• Shot through the heart: Did SCOTUS give strikes a bad name? By Sarah Squillante    *Special thanks to Porter Wright summer law clerk, Diego De La Vega, for his assistance with this post. On June 1, 2023, the Supreme Court of the United States issued a decision some have deemed a blow to the right to strike. An 8-1 decision, Glacier Northwest v. International Brotherhood of Teamsters Local Union No. 174 crossed ideological lines, as both conservative and liberal members of the Supreme Court either joined the majority opinion or concurred. The strike In August 2017,... More
  • Consistency matters: When the employer speaks, the employees may answer By Porter Wright    A recent National Labor Relations Board decision is a reminder that consistency is an important factor in determining whether an employer has committed an unfair labor practice. In the case of two Kroger subsidiaries, the NLRB held that the National Labor Relations Act protects an employee’s right to wear buttons and masks in support of Black Lives Matter. Section 7 and protected speech In Eastex, Inc. v. NLRB (1978), the Supreme Court held that Section 7 of the National Labor... More
  • NLRB targets confidentiality provisions in severance agreements By Nikki Mayo    In a decision issued Feb. 21, 2023, the National Labor Relations Board (NLRB) set a new precedent regarding confidentiality provisions. The McLaren Macomb case involved furloughed employees that were offered a severance agreement containing non-disparagement language that prohibited them from making negative statements about the employer. The agreement also contained a confidentiality provision that prohibited the employees from discussing the terms of the agreement itself. The Board determined that the language in these two sections had the effect of... More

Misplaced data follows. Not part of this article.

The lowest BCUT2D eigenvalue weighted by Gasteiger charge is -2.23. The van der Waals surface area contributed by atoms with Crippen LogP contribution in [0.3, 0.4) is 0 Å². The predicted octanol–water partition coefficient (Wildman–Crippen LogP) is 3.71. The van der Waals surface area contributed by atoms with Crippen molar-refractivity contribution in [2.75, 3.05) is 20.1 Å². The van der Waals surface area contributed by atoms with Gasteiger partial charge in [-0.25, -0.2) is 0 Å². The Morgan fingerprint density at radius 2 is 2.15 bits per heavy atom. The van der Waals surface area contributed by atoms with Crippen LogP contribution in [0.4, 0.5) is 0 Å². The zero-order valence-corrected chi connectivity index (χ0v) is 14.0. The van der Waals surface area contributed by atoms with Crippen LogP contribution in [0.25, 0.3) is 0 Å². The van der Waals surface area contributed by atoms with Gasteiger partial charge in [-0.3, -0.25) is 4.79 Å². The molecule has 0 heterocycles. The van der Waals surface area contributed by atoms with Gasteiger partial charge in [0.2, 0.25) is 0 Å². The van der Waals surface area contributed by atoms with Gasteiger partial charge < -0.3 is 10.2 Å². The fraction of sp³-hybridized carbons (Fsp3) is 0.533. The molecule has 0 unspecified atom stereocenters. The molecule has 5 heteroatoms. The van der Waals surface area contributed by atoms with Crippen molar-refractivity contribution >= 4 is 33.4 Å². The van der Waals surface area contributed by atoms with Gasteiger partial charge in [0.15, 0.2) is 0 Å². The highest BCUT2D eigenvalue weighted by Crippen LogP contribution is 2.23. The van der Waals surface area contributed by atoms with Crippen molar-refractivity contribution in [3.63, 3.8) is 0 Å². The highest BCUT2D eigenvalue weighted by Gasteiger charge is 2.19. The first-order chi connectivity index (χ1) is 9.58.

• Defense to temporary total disability compensation for Ohio employers may be limited By Rebecca Kopp Levine    The Tenth District Court of Appeals has thrown a curveball to Ohio employers by limiting a defense to temporary total disability compensation following the termination of an employee. In September 2022, a new law went into effect eliminating the doctrine of voluntary abandonment in Ohio workers’ compensation cases. That doctrine provided that an injured worker was not entitled to benefits when they voluntarily removed themselves from the workforce or were terminated for violation of written work rules. The new... More
  • Biden State of the Union signals measured approach on non-compete ban By Nikki Mayo    The legal and mainstream media is still abuzz following the Federal Trade Commission’s Jan. 5, 2023, Notice of Proposed Rulemaking that would ban all employee non-compete agreements nationwide. And earlier this month, a bipartisan Senate bill was introduced (the Workforce Mobility Act of 2023, sponsored by U.S. Senators Chris Murphy (D-Conn.) and Todd Young (R-Ind.)) that also would ban non-competes across the board (except, as in the FTC’s proposal, in connection with the sale of a business). But... More